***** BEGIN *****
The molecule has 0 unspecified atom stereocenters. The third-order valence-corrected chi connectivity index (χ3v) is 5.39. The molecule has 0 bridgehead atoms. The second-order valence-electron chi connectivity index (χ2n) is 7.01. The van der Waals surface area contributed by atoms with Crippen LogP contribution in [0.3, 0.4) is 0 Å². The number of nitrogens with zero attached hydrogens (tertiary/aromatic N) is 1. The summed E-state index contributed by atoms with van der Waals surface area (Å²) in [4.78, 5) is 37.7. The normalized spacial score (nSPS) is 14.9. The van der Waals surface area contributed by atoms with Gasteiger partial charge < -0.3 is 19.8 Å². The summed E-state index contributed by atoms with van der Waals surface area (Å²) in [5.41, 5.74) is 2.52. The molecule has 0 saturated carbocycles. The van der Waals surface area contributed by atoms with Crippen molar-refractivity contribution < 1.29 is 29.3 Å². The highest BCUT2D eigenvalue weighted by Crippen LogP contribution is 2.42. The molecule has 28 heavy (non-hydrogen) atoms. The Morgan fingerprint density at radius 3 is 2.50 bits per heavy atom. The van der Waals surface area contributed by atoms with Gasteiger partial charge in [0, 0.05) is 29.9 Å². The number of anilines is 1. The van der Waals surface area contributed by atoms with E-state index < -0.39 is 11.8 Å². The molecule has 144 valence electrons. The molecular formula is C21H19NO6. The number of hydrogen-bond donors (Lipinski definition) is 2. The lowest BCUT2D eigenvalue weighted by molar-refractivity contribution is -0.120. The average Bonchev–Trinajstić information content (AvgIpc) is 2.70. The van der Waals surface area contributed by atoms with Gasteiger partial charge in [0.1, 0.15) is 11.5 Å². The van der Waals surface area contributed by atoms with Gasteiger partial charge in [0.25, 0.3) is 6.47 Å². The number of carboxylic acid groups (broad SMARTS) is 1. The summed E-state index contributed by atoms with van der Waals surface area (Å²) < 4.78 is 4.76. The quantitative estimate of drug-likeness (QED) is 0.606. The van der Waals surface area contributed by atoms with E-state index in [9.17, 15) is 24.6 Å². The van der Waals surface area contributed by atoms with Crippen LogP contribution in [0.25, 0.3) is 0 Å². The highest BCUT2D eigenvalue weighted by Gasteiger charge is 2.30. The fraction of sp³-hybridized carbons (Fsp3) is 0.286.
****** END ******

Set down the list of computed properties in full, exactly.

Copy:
The molecule has 0 unspecified atom stereocenters. The third-order valence-corrected chi connectivity index (χ3v) is 5.39. The molecule has 0 bridgehead atoms. The second-order valence-electron chi connectivity index (χ2n) is 7.01. The van der Waals surface area contributed by atoms with Crippen LogP contribution in [0.3, 0.4) is 0 Å². The number of nitrogens with zero attached hydrogens (tertiary/aromatic N) is 1. The summed E-state index contributed by atoms with van der Waals surface area (Å²) in [4.78, 5) is 37.7. The normalized spacial score (nSPS) is 14.9. The van der Waals surface area contributed by atoms with Gasteiger partial charge < -0.3 is 19.8 Å². The summed E-state index contributed by atoms with van der Waals surface area (Å²) in [5.41, 5.74) is 2.52. The molecule has 0 saturated carbocycles. The van der Waals surface area contributed by atoms with Crippen molar-refractivity contribution < 1.29 is 29.3 Å². The highest BCUT2D eigenvalue weighted by Crippen LogP contribution is 2.42. The molecule has 28 heavy (non-hydrogen) atoms. The Morgan fingerprint density at radius 3 is 2.50 bits per heavy atom. The van der Waals surface area contributed by atoms with Gasteiger partial charge in [0, 0.05) is 29.9 Å². The number of anilines is 1. The van der Waals surface area contributed by atoms with E-state index < -0.39 is 11.8 Å². The molecule has 144 valence electrons. The molecular formula is C21H19NO6. The number of hydrogen-bond donors (Lipinski definition) is 2. The lowest BCUT2D eigenvalue weighted by molar-refractivity contribution is -0.120. The average Bonchev–Trinajstić information content (AvgIpc) is 2.70. The van der Waals surface area contributed by atoms with Gasteiger partial charge in [0.1, 0.15) is 11.5 Å². The van der Waals surface area contributed by atoms with Gasteiger partial charge in [0.25, 0.3) is 6.47 Å². The number of carboxylic acid groups (broad SMARTS) is 1. The summed E-state index contributed by atoms with van der Waals surface area (Å²) < 4.78 is 4.76. The quantitative estimate of drug-likeness (QED) is 0.606. The van der Waals surface area contributed by atoms with E-state index in [9.17, 15) is 24.6 Å². The van der Waals surface area contributed by atoms with Crippen LogP contribution in [0.25, 0.3) is 0 Å². The highest BCUT2D eigenvalue weighted by Gasteiger charge is 2.30. The fraction of sp³-hybridized carbons (Fsp3) is 0.286.